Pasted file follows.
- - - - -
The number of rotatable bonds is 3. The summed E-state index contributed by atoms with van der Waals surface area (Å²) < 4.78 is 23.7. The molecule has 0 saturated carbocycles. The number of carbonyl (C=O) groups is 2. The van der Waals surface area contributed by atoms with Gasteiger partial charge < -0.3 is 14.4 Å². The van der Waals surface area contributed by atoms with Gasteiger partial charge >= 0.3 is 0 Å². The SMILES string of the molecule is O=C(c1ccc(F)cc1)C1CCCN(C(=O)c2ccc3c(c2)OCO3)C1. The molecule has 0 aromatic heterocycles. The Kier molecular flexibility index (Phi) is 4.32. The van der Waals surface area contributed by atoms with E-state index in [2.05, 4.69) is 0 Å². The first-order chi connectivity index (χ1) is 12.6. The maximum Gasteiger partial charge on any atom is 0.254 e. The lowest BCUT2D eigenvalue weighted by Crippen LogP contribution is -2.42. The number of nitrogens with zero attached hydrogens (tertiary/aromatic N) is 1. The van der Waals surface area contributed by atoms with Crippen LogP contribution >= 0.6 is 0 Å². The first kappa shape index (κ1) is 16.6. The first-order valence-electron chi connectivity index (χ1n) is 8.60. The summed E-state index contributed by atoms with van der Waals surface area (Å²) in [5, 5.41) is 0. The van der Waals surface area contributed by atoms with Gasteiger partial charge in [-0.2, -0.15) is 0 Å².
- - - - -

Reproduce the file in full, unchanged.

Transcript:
The number of rotatable bonds is 3. The summed E-state index contributed by atoms with van der Waals surface area (Å²) < 4.78 is 23.7. The molecule has 0 saturated carbocycles. The number of carbonyl (C=O) groups is 2. The van der Waals surface area contributed by atoms with Gasteiger partial charge < -0.3 is 14.4 Å². The van der Waals surface area contributed by atoms with Gasteiger partial charge >= 0.3 is 0 Å². The SMILES string of the molecule is O=C(c1ccc(F)cc1)C1CCCN(C(=O)c2ccc3c(c2)OCO3)C1. The molecule has 0 aromatic heterocycles. The Kier molecular flexibility index (Phi) is 4.32. The van der Waals surface area contributed by atoms with E-state index in [2.05, 4.69) is 0 Å². The first-order chi connectivity index (χ1) is 12.6. The maximum Gasteiger partial charge on any atom is 0.254 e. The lowest BCUT2D eigenvalue weighted by Crippen LogP contribution is -2.42. The number of nitrogens with zero attached hydrogens (tertiary/aromatic N) is 1. The van der Waals surface area contributed by atoms with Crippen LogP contribution >= 0.6 is 0 Å². The first kappa shape index (κ1) is 16.6. The first-order valence-electron chi connectivity index (χ1n) is 8.60. The summed E-state index contributed by atoms with van der Waals surface area (Å²) in [5, 5.41) is 0. The van der Waals surface area contributed by atoms with Gasteiger partial charge in [-0.2, -0.15) is 0 Å².